Window Managers Archive

E17: Desktop Enlightenment

"The performance of desktop computers increases year by year. This gives the programmers great opportunities to further improve the desktop experience of the users. However, what should you do when you have an old computer that is not capable of running the latest and hottest software? How can you benefit from the great software that is when you can't run a desktop that takes advantage of its best features? No need for upgrading your PC, when you can have a usable alternative with the current one. Let me introduce you to Enlightenment E17 - the window manager with minimal hardware requirements that may amaze you."

ROX Desktop Sees Updates

Various parts and applications of the ROX Desktop have been updated recently. Firstly, ROX-All 1.1 (a single archive containing launchers for most of the ROX applications) has been released; the main improvement is that it's now compatible with Ubuntu Edgy. Also, ROX-Filer 2.6 (the file manager at the core of the ROX desktop) has been released. Filer can be updated via the built-in update tool. Lastly, various important panel applets have been updated.

GNOME, KDE: Can’t We All Just Get Along?

What is wrong with KDE 3.x? What is wrong with GNOME 2.8+? These seem to be the two questions arising from the recent revival of Linus vs. GNOME spat. We all know the history; Linus called the GNOME guys 'interface nazis' and advised Linux users to use KDE, which resulted in the longest comment thread on OSNews ever. That kind of fizzled out, only to be brought to light again by Linus submitting a few patches to make GNOME behave more like he wants it to behave.

‘ROX Desktop Provides Light, Quirky Alternative to GNOME, KDE’

"The ROX Desktop is a lightweight alternative to GNOME or KDE built around the ROX-Filer file manager. The project's name is an abbreviation of 'RISC OS on X'. The ROX Desktop's performance is reminiscent of IceWM, and it's noticeably faster opening programs than GNOME or KDE. However, its speed comes at the expense of a needlessly redundant default configuration, and some users may balk at some of the assumptions its design makes about how they prefer to work."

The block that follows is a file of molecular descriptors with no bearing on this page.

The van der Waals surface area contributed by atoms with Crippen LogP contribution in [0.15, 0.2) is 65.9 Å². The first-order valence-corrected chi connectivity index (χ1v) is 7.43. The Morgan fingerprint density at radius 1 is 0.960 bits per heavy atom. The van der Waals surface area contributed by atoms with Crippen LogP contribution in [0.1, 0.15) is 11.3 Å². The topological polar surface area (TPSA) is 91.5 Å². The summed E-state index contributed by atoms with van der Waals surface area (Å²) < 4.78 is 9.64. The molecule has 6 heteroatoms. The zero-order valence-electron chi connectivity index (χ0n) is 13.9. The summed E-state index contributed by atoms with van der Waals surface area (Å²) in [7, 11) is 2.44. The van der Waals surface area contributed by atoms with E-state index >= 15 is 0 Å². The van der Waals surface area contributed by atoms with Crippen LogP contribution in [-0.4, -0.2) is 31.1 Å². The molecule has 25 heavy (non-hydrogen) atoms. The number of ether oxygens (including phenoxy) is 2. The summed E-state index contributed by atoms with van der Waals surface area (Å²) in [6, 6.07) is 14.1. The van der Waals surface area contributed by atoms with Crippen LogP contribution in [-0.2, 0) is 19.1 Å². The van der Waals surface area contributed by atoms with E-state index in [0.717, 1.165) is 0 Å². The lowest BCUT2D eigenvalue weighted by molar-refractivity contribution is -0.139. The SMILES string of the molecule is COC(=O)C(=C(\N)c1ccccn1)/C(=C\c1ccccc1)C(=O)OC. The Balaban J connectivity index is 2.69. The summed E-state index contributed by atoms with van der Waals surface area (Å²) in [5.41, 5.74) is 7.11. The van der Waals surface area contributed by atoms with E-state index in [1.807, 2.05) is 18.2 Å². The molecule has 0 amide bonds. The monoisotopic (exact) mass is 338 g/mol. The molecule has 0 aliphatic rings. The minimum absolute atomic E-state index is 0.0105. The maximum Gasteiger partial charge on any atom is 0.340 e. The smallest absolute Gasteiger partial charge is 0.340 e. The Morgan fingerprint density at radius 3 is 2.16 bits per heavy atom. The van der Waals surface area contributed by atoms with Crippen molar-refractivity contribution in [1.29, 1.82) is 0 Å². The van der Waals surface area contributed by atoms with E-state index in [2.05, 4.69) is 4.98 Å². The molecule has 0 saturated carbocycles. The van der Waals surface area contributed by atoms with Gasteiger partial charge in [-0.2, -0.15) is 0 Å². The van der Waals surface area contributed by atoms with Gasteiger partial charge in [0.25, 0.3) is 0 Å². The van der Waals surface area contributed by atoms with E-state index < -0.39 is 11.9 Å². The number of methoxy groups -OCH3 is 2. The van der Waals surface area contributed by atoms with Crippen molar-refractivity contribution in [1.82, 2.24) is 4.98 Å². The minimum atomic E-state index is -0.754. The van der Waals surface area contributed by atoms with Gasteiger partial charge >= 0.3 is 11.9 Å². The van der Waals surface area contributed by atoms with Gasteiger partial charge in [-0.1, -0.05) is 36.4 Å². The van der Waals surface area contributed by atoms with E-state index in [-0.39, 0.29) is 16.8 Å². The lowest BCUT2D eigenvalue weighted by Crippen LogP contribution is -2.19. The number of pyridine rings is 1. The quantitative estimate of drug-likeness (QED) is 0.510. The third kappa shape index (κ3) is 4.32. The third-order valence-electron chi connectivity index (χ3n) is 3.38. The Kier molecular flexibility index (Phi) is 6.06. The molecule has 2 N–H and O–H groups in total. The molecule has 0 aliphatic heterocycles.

e16- Released

The Enlightenment team has released version e16- of its window manager for the X windowing system. "Add Xft font support; add _NET_WM_SYNC_REQUEST support; enable setting focused/non-focused opacity independently (Grant Weir); enable window matches on override-redirect windows (for compositing options); by default set opaque and fading off on xscreensaver window; various minor bug fixes and enhancements."

The Open Source CDE and Motif Petition

In an attempt to convince The Open Group that they finally want to fully Open Source Motif and CDE Peter Howkins has started a petition to help gauge how much interest there is. CDE, the Common Desktop Enviroment, was the default desktop on several commercial UNIX distributions. Motif is a X Windows widget API used in many programs, including CDE and other projects such as nedit and DDD. Howkins is not going to try to convince anyone to use either of them, but if you use them and would like to see them Open Sourced please sign the petition. For more background information about CDE and this petition visit the petition site or go straight to signing the petition.

E17 Quickstart Guide; Enlightenment Released

Enlightenment has been released, and it includes some bugfixes and speed improvements. Remember that E16 is the 'old' Enlightenment; E17 is the new one, and there's a short article on HowtoForge explaining how to set it up: "Enlightenment 17 or E17 as it is generally called, is a cool Window Manager for X. The latest stable version of Enlightenment is E16 ( In this article we will talk about the latest CVS build available (0.16.999.023)."

Portland Looks to Unite Linux GUIs

OSDL coders are looking to solve one of Linux's greatest problems for developers: the battle between GNOME and KDE. The Open Source Developer Labs is previewing work that attempts to make life easier for software companies by bridging GNOME and KDE, the two competing graphical interfaces most widely used with Linux. The effort, called Project Portland, began showing its first software tools on Tuesday in conjunction with this week's LinuxWorld Conference and Expo in Boston. Using them, a software company can write a single software package that works using either of the prevailing graphical interfaces.